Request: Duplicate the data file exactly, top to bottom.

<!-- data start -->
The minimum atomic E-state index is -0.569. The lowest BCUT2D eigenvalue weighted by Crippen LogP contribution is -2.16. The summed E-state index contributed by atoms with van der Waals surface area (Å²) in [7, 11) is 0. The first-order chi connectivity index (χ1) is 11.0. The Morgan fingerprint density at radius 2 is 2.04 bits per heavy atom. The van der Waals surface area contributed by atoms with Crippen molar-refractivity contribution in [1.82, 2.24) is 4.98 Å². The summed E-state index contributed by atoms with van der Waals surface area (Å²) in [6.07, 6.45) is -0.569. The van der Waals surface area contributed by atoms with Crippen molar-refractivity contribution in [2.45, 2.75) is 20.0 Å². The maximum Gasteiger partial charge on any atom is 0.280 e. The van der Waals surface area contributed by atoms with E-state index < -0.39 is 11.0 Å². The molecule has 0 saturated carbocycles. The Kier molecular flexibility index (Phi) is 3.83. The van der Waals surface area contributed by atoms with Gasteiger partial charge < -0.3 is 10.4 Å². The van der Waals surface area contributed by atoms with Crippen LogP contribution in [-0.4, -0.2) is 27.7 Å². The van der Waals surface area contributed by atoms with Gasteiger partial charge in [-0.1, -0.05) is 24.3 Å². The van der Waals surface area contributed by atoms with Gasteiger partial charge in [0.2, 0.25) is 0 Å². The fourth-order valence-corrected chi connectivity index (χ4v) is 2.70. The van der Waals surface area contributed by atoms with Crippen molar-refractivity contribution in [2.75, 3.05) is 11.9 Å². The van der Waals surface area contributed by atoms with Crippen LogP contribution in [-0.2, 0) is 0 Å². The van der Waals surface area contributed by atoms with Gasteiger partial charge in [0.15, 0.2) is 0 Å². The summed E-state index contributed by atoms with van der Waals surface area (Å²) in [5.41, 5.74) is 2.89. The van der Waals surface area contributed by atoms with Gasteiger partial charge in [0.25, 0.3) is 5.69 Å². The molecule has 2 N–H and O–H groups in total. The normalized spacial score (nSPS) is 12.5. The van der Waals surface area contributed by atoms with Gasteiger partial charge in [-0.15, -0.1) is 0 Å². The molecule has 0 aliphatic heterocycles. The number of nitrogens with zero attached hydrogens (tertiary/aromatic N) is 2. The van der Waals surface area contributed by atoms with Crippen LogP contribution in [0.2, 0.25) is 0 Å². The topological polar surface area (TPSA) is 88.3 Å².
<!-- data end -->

The minimum atomic E-state index is -0.569. The lowest BCUT2D eigenvalue weighted by Crippen LogP contribution is -2.16. The summed E-state index contributed by atoms with van der Waals surface area (Å²) in [7, 11) is 0. The first-order chi connectivity index (χ1) is 11.0. The Morgan fingerprint density at radius 2 is 2.04 bits per heavy atom. The van der Waals surface area contributed by atoms with Crippen molar-refractivity contribution in [1.82, 2.24) is 4.98 Å². The summed E-state index contributed by atoms with van der Waals surface area (Å²) in [6.07, 6.45) is -0.569. The van der Waals surface area contributed by atoms with Crippen molar-refractivity contribution in [2.45, 2.75) is 20.0 Å². The maximum Gasteiger partial charge on any atom is 0.280 e. The van der Waals surface area contributed by atoms with E-state index < -0.39 is 11.0 Å². The molecule has 0 saturated carbocycles. The Kier molecular flexibility index (Phi) is 3.83. The van der Waals surface area contributed by atoms with Gasteiger partial charge < -0.3 is 10.4 Å². The van der Waals surface area contributed by atoms with Crippen LogP contribution in [-0.4, -0.2) is 27.7 Å². The van der Waals surface area contributed by atoms with Gasteiger partial charge in [-0.1, -0.05) is 24.3 Å². The van der Waals surface area contributed by atoms with Gasteiger partial charge in [0.2, 0.25) is 0 Å². The fourth-order valence-corrected chi connectivity index (χ4v) is 2.70. The van der Waals surface area contributed by atoms with Crippen molar-refractivity contribution in [2.75, 3.05) is 11.9 Å². The van der Waals surface area contributed by atoms with Crippen LogP contribution in [-0.2, 0) is 0 Å². The van der Waals surface area contributed by atoms with Gasteiger partial charge in [0.15, 0.2) is 0 Å². The summed E-state index contributed by atoms with van der Waals surface area (Å²) in [5.41, 5.74) is 2.89. The van der Waals surface area contributed by atoms with Gasteiger partial charge in [0.25, 0.3) is 5.69 Å². The molecule has 2 N–H and O–H groups in total. The normalized spacial score (nSPS) is 12.5. The van der Waals surface area contributed by atoms with Gasteiger partial charge in [-0.15, -0.1) is 0 Å². The molecule has 0 aliphatic heterocycles. The number of nitrogens with zero attached hydrogens (tertiary/aromatic N) is 2. The van der Waals surface area contributed by atoms with Crippen LogP contribution in [0.2, 0.25) is 0 Å². The topological polar surface area (TPSA) is 88.3 Å².